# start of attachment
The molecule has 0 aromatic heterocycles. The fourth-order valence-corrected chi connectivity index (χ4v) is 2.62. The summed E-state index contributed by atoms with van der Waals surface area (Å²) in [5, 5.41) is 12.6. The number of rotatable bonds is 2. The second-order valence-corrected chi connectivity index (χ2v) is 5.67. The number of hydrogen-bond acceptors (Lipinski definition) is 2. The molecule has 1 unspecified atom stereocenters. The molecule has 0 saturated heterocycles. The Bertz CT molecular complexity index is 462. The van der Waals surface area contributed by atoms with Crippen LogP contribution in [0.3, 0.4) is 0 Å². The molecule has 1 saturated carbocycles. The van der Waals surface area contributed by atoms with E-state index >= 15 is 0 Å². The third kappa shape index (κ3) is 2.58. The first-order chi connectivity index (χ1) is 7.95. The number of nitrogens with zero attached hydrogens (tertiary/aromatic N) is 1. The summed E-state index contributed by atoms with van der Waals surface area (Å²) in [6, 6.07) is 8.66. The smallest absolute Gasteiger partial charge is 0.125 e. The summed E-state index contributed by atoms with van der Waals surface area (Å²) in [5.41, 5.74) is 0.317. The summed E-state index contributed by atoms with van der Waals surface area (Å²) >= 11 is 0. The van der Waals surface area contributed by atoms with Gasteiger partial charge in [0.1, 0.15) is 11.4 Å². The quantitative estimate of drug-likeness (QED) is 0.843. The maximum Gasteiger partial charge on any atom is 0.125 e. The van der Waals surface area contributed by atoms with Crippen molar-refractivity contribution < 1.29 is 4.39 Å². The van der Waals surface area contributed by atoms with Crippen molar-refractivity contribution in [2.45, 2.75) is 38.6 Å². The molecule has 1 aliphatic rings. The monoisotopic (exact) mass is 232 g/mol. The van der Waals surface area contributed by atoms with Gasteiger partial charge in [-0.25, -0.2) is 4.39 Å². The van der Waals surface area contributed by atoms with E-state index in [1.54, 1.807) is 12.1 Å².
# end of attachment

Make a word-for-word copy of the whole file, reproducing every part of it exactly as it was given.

The molecule has 0 aromatic heterocycles. The fourth-order valence-corrected chi connectivity index (χ4v) is 2.62. The summed E-state index contributed by atoms with van der Waals surface area (Å²) in [5, 5.41) is 12.6. The number of rotatable bonds is 2. The second-order valence-corrected chi connectivity index (χ2v) is 5.67. The number of hydrogen-bond acceptors (Lipinski definition) is 2. The molecule has 1 unspecified atom stereocenters. The molecule has 0 saturated heterocycles. The Bertz CT molecular complexity index is 462. The van der Waals surface area contributed by atoms with Crippen LogP contribution in [0.3, 0.4) is 0 Å². The molecule has 1 saturated carbocycles. The van der Waals surface area contributed by atoms with E-state index >= 15 is 0 Å². The third kappa shape index (κ3) is 2.58. The first-order chi connectivity index (χ1) is 7.95. The number of nitrogens with zero attached hydrogens (tertiary/aromatic N) is 1. The summed E-state index contributed by atoms with van der Waals surface area (Å²) in [6, 6.07) is 8.66. The smallest absolute Gasteiger partial charge is 0.125 e. The summed E-state index contributed by atoms with van der Waals surface area (Å²) in [5.41, 5.74) is 0.317. The summed E-state index contributed by atoms with van der Waals surface area (Å²) >= 11 is 0. The van der Waals surface area contributed by atoms with Gasteiger partial charge in [0.1, 0.15) is 11.4 Å². The quantitative estimate of drug-likeness (QED) is 0.843. The maximum Gasteiger partial charge on any atom is 0.125 e. The van der Waals surface area contributed by atoms with Crippen molar-refractivity contribution < 1.29 is 4.39 Å². The van der Waals surface area contributed by atoms with Crippen molar-refractivity contribution in [2.45, 2.75) is 38.6 Å². The molecule has 1 aliphatic rings. The monoisotopic (exact) mass is 232 g/mol. The van der Waals surface area contributed by atoms with Gasteiger partial charge in [-0.25, -0.2) is 4.39 Å². The van der Waals surface area contributed by atoms with E-state index in [1.54, 1.807) is 12.1 Å².